Government and your private life!
Most Americans want and expect their lives to be private. They believe they should control who has access to personal information, purchases, entertainment, sexual preferences, social contacts, and everyday movements. They want to interact and live life free from being secretly spied on. A snooping neighbor can make life intolerable for a person who values privacy, when the government does it it can lead to false accusations of wrongdoing and even incarceration. Unfortunately, with data collection technology improving faster than legal safeguards, today it has become unrealistic for most of us to retain the expectation of privacy in our everyday lives.
This editorial is not about government overstepping their authority or even about demanding laws to protect privacy, but more about protecting ourselves, as many already do, and consequently, all citizens from unregulated snooping.
Every time you buy a product at Wal-Mart, or almost any store, reams of information is collected, that is how retailers know what to provide, when to provide it and at what price. Commercial data mining could be acknowledged to be beneficial so long as it does not identify the individual. Likewise, government data collection can be a useful tool in protecting citizens from the crooks and scoundrels of life. The criminal fingerprint database could be one of those tools but would it be acceptable for everyone to be classed as a criminal unless data was available to prove otherwise. Everyone's fingerprints in a national database.
Many security officials believe assuming everyone is an evildoer and allowing data collected on them to prove innocence leaving a list of likely suspects is the way to go. Law enforcement has been under fire for selective profiling so universal profiling is becoming a popular alternative tool that meets politically correct standards. The philosophy is that if you have nothing to hide, why should you care if you are being snooped on. It is an idea being promoted by security agencies and some "protection at any cost" activist groups. The TSA now treat every traveler as a suspected terrorist and has a no-fly database that is proof that data mining can be unreliable with countless false positives. Even critics of government snooping acknowledge data collected in this way can be useful to law enforcement but question the accuracy of data mined solely to be scanned to pick out someone as suspicious. The ability of a computer to automatically match security-camera footage with records of purchases may seem like a dream to law-enforcement agents, but it's the kind of ubiquitous tracking that alarms civil libertarians.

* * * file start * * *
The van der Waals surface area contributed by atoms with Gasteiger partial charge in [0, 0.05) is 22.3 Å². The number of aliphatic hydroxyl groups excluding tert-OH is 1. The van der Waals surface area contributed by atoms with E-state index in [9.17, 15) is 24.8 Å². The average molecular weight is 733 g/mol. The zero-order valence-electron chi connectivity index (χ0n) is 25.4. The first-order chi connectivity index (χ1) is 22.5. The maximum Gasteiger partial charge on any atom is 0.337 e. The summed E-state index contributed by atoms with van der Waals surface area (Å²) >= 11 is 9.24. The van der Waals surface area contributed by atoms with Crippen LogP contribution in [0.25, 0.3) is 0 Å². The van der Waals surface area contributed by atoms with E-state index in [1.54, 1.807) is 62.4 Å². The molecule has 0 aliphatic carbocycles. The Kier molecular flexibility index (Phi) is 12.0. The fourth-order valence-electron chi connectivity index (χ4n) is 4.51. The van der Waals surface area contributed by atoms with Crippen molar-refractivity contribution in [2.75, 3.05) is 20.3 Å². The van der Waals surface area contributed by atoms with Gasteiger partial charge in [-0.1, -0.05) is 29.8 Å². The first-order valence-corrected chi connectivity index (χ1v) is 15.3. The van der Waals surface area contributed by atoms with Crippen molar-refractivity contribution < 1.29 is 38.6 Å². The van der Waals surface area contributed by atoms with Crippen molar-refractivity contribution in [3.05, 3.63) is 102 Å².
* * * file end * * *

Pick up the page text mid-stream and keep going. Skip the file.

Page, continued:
Edward Snowden is currently exiled in Russia because he leaked National Security Agency documents outlining government snooping on a wide range of private activities by ordinary Americans. To avoid treading on privacy laws the US government use data collected by private companies, which is not unlawful. They also obtain orders from special judges to require phone companies and internet providers to hand over data collected of their customers activities in the hope that some wrongdoing could be identified. The federal government's most public experiment with data mining since the terrorist attacks in 2001 failed to get off the ground after the Homeland Security Department spent $200 million on it and the technology failed to prove what it set out to do. It was reported that in 2011, British researchers created an internet game that simulated a van-bomb plot, and 60 percent of the "terrorist" players were spotted by a program called DScent, based on their "purchases" and "visits" to the target site.
Should government be trying to trawl innocent people into nets designed to trick them into appearing guilty or is it nowadays the responsibility of individuals to protect themselves from government snooping?
Successful data mining is like creating a phone book, all the numbers and addresses need to be correct for it to be of any use. Many Americans sensitive over their personal privacy are using this anomaly to confuse unauthorized data mining's reliability. A purchaser after paying cash for a product giving the wrong zip code or phone number at cash-out renders information collected useless. Even if some information collected on a person is correct, the wrong entry makes the rest unreliable so the data is useless. It is unlawful to give untruthful information to government but the data it collects from private companies holds no legal requirement to tell the truth. Much information collected on paper forms or internet logins are routinely substituted for false information. So long as a mother's maiden name is consistent, it doesn't need to be real. Same for your pet's name, phone number or zip code. Your age and sometimes even your sex can be entered wrong and pass into the database.
It must be said that some of the information we voluntarily give needs to be correct for our own benefit but when it is data for data's benefit a few people telling a little lie could go a long way in protecting privacy for everyone.
That's what I think. What do you think?
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